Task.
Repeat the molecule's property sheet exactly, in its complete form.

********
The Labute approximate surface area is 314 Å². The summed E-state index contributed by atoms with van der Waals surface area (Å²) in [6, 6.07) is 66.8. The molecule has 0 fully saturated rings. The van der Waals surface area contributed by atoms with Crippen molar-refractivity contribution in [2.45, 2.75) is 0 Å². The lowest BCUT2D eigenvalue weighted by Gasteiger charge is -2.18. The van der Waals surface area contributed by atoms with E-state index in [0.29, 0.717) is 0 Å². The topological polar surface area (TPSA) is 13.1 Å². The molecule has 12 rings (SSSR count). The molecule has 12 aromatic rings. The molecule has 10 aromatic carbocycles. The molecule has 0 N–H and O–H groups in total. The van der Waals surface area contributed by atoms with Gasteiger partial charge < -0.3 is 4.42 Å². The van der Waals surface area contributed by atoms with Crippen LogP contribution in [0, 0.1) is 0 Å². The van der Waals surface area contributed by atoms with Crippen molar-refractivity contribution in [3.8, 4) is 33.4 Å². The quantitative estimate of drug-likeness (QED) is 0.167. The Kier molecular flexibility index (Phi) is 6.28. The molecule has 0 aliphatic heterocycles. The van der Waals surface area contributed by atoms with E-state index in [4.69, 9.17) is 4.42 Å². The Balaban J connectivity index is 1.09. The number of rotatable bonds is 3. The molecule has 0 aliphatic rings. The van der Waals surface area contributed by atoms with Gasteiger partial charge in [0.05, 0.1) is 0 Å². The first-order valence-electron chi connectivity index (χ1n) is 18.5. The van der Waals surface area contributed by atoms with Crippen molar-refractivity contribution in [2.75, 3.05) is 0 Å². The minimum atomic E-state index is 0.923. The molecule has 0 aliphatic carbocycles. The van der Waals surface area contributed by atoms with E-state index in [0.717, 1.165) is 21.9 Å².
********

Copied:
The Labute approximate surface area is 314 Å². The summed E-state index contributed by atoms with van der Waals surface area (Å²) in [6, 6.07) is 66.8. The molecule has 0 fully saturated rings. The van der Waals surface area contributed by atoms with Crippen molar-refractivity contribution in [2.45, 2.75) is 0 Å². The lowest BCUT2D eigenvalue weighted by Gasteiger charge is -2.18. The van der Waals surface area contributed by atoms with E-state index in [0.29, 0.717) is 0 Å². The topological polar surface area (TPSA) is 13.1 Å². The molecule has 12 rings (SSSR count). The molecule has 12 aromatic rings. The molecule has 10 aromatic carbocycles. The molecule has 0 N–H and O–H groups in total. The van der Waals surface area contributed by atoms with Gasteiger partial charge < -0.3 is 4.42 Å². The van der Waals surface area contributed by atoms with Crippen LogP contribution in [0, 0.1) is 0 Å². The van der Waals surface area contributed by atoms with Crippen molar-refractivity contribution in [3.8, 4) is 33.4 Å². The quantitative estimate of drug-likeness (QED) is 0.167. The Kier molecular flexibility index (Phi) is 6.28. The molecule has 0 aliphatic heterocycles. The van der Waals surface area contributed by atoms with E-state index in [4.69, 9.17) is 4.42 Å². The Balaban J connectivity index is 1.09. The number of rotatable bonds is 3. The molecule has 0 aliphatic rings. The van der Waals surface area contributed by atoms with Gasteiger partial charge in [0.05, 0.1) is 0 Å². The first-order valence-electron chi connectivity index (χ1n) is 18.5. The van der Waals surface area contributed by atoms with Crippen molar-refractivity contribution in [2.75, 3.05) is 0 Å². The minimum atomic E-state index is 0.923. The molecule has 0 aliphatic carbocycles. The van der Waals surface area contributed by atoms with E-state index in [0.717, 1.165) is 21.9 Å².